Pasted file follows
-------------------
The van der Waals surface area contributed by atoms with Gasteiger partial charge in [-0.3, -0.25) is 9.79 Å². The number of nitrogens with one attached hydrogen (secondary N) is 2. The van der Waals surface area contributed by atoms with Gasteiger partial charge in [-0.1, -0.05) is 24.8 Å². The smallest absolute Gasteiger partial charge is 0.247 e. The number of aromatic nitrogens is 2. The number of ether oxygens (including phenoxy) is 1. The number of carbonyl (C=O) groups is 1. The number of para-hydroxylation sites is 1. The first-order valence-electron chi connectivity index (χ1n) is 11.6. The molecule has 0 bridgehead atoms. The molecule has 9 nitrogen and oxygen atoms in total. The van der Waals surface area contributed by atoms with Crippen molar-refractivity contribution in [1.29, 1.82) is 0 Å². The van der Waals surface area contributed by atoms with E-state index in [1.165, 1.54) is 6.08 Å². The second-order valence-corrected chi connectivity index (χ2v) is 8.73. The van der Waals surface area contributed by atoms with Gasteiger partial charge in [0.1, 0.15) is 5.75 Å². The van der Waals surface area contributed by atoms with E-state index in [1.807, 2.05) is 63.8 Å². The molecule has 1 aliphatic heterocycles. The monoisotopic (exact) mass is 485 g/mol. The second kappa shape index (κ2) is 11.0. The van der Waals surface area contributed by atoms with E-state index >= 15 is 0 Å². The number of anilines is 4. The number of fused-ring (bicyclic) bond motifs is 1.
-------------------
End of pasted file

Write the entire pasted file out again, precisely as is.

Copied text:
The van der Waals surface area contributed by atoms with Gasteiger partial charge in [-0.3, -0.25) is 9.79 Å². The number of nitrogens with one attached hydrogen (secondary N) is 2. The van der Waals surface area contributed by atoms with Gasteiger partial charge in [-0.1, -0.05) is 24.8 Å². The smallest absolute Gasteiger partial charge is 0.247 e. The number of aromatic nitrogens is 2. The number of ether oxygens (including phenoxy) is 1. The number of carbonyl (C=O) groups is 1. The number of para-hydroxylation sites is 1. The first-order valence-electron chi connectivity index (χ1n) is 11.6. The molecule has 0 bridgehead atoms. The molecule has 9 nitrogen and oxygen atoms in total. The van der Waals surface area contributed by atoms with Crippen molar-refractivity contribution in [1.29, 1.82) is 0 Å². The van der Waals surface area contributed by atoms with E-state index in [1.165, 1.54) is 6.08 Å². The second-order valence-corrected chi connectivity index (χ2v) is 8.73. The van der Waals surface area contributed by atoms with Gasteiger partial charge in [0.1, 0.15) is 5.75 Å². The van der Waals surface area contributed by atoms with E-state index in [1.807, 2.05) is 63.8 Å². The molecule has 1 aliphatic heterocycles. The monoisotopic (exact) mass is 485 g/mol. The second kappa shape index (κ2) is 11.0. The van der Waals surface area contributed by atoms with E-state index >= 15 is 0 Å². The number of anilines is 4. The number of fused-ring (bicyclic) bond motifs is 1.